It is currently Sat Jul 04, 2020 11:03 am

All times are UTC - 5 hours [ DST ]




Post new topic Reply to topic  [ 21 posts ]  Go to page 1, 2  Next
Author Message
 Post subject: Western Union at the tower?
PostPosted: Mon Dec 12, 2016 9:40 pm 

Joined: Tue Aug 02, 2005 1:25 pm
Posts: 5806
Recently, when looking for something else on the internet, I came across a series of photos for sale on a website called "WESTERNRAILIMAGES". This particular set was on the Gulf, Mobile & Ohio and contained a lot of interesting images, including Baldwin passenger diesels, original "Rebel" train sets, Alco PA's, etc. The primary photographer seemed to be a gentleman by the name of Jim Ozment and he and a guy named George Bilmeyer apparently photographed and rode the GM&O's motorcar train in 1957 that ran between Bloomington, Illinois and Kansas City, Missouri. What caught my eye was a photo described as being at Louisiana, Missouri and showed trailing RPO/coach #2552 crossing another rail line at a diamond on Train #9 westbound on June 4, 1957. Just in the corner of the photo is what is obviously a typical two story interlocking tower, with a ladder next to a post which obviously was the towers train order signal. But what REALLY caught my eye, and the reason for this rather lengthy thread entry, was a blue sign with white lettering reading "WESTERN UNION". Now I know that station agents at depots were telegraph operators and could send Western Union telegrams for customers. But this is the first time I ever saw any indication that tower operators could also do it! Obviously, in the old days, towermen knew Morse and could send telegrams, but I had always thought that interlocking towers were off limits to the general public. But this sign made me wonder! I am also a bit confused as to why an interlocking tower operator would advertise, and be able to send, telegrams for Western Union, when there was a passenger station right in Louisiana, Missouri where the GM&O's trains stopped. Additionally, the Chicago, Burlington & Quincy also had passenger trains that served Louisiana, MO. My thought is that perhaps this photo wasn't taken there, but at some other point on the GM&O's line to Kansas City. I looked on the internet for other photos of towers in Missouri, but was not able to come up with any. So there is the question; did railroad interlocking tower operators, also sell Western Union telegrams, and how prevalent was the practice?

Thanks for any input.

Les


Offline
 Profile  
 
 Post subject: Re: Western Union at the tower?
PostPosted: Tue Dec 13, 2016 10:53 am 

Joined: Mon May 24, 2010 10:22 am
Posts: 540
I am working with Northern Pacific AFEs, (am up to 1914), and in the case of the NP, Western Union supplied all the material for the main telegraph lines, and the NP supplied all the labor to install and maintain the telegraph lines.

Who knows what the agreement was with Western Union, could be that in your case there was a requirement that where ever there was a key, there was a sign.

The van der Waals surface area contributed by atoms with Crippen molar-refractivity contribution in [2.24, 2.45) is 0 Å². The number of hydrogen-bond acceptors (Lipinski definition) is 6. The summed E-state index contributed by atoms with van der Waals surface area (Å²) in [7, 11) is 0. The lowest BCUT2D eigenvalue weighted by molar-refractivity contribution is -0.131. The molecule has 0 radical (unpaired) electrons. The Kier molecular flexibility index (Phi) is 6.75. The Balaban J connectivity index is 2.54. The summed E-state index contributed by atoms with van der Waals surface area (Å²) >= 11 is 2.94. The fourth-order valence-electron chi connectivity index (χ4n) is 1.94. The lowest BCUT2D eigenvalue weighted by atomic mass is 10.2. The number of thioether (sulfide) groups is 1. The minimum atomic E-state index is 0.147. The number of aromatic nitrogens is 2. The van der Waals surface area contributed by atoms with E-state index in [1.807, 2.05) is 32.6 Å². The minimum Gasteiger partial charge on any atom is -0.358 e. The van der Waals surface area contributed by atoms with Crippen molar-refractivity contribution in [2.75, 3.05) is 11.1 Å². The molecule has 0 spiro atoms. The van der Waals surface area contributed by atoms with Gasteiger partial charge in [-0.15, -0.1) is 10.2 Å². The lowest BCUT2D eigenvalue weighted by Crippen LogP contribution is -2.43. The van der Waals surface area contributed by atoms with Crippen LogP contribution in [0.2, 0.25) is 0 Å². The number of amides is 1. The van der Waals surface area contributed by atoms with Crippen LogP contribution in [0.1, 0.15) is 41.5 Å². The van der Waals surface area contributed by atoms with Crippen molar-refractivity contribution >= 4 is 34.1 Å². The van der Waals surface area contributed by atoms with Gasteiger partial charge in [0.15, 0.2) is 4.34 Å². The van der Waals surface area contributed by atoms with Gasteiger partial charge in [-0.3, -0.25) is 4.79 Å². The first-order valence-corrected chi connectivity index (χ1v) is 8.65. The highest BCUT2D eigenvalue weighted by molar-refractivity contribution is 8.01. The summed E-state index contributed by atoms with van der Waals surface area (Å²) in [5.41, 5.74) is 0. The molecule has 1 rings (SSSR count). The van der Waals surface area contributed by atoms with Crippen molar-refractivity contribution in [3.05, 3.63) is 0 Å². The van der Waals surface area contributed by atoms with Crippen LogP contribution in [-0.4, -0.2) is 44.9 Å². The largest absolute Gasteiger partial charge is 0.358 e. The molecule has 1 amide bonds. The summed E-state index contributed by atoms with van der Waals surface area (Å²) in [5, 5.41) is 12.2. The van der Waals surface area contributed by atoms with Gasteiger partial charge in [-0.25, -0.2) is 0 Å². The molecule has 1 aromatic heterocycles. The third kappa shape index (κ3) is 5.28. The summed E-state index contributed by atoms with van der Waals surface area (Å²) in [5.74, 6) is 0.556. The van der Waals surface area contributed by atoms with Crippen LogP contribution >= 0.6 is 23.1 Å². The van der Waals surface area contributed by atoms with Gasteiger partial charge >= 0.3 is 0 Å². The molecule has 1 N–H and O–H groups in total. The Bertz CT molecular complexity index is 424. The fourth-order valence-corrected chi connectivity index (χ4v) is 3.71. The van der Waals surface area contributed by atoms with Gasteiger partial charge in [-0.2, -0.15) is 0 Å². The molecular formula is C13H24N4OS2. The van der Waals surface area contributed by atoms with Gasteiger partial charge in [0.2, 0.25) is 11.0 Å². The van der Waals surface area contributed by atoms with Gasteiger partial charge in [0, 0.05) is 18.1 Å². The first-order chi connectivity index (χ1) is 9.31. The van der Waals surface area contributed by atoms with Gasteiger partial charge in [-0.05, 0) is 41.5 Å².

Maybe it's a special case, big shipper nearby?

But I have never seen a WU sign on a tower.

-Hudson


Offline
 Profile  
 
 Post subject: Re: Western Union at the tower?
PostPosted: Tue Dec 13, 2016 12:36 pm 

Joined: Tue Aug 02, 2005 1:25 pm
Posts: 5806
HudsonL wrote:


But I have never seen a WU sign on a tower.

-Hudson


Hudson -

Neither had I, and that's why I was shocked when I saw the photo.

Good luck with your NP project.


Les


Offline
 Profile  
 
 Post subject: Re: Western Union at the tower?
PostPosted: Tue Dec 13, 2016 3:16 pm 

Joined: Sun Aug 22, 2004 12:15 am
Posts: 555
Could there have been a slightly more than a flag stop station w/ telegraph office in the lower section of the tower (or next to tower, with tower being a better advertising location)? How far away was the nearest Station and Freight house for either railroad?

Just some thoughts,
Rich C.


Offline
 Profile  
 
 Post subject: Re: Western Union at the tower?
PostPosted: Tue Dec 13, 2016 3:58 pm 

Joined: Tue Aug 02, 2005 1:25 pm
Posts: 5806
Rich -

Yes, that is a possibility. Especially since we can't see the balance of the tower from that photo. The only problem is that the photo was supposedly taken at Louisiana, Missouri and I have seen photos of both of the stations located there (GM&O and CB&Q) and neither one has a tower attached to it. It IS possible, that the photo is incorrect as to the location, but I have no way of knowing that.

Les


Offline
 Profile  
 
 Post subject: Re: Western Union at the tower?
PostPosted: Tue Dec 13, 2016 4:01 pm 

Joined: Sat Apr 01, 2006 5:19 pm
Posts: 469
Location: Bowie, MD
Long post, but a first hand description of what's in question as well as an explanation (well, at least for one Ohio town).

In his autobiography, Starlight Nights, amateur astronomer Leslie Peltier (born 1900, Delphos, Ohio) writes about his first comet discovery, Friday, the 13th, November, 1925, and his attempt to wire Harvard College Observatory (the keeper of such things as comet discoveries in those days). Peltier swept the night sky with his telescope, looking for uncharted objects, which would often be comets) so this event took place in the very late night. First to report a comet gets it named after them, so time is important: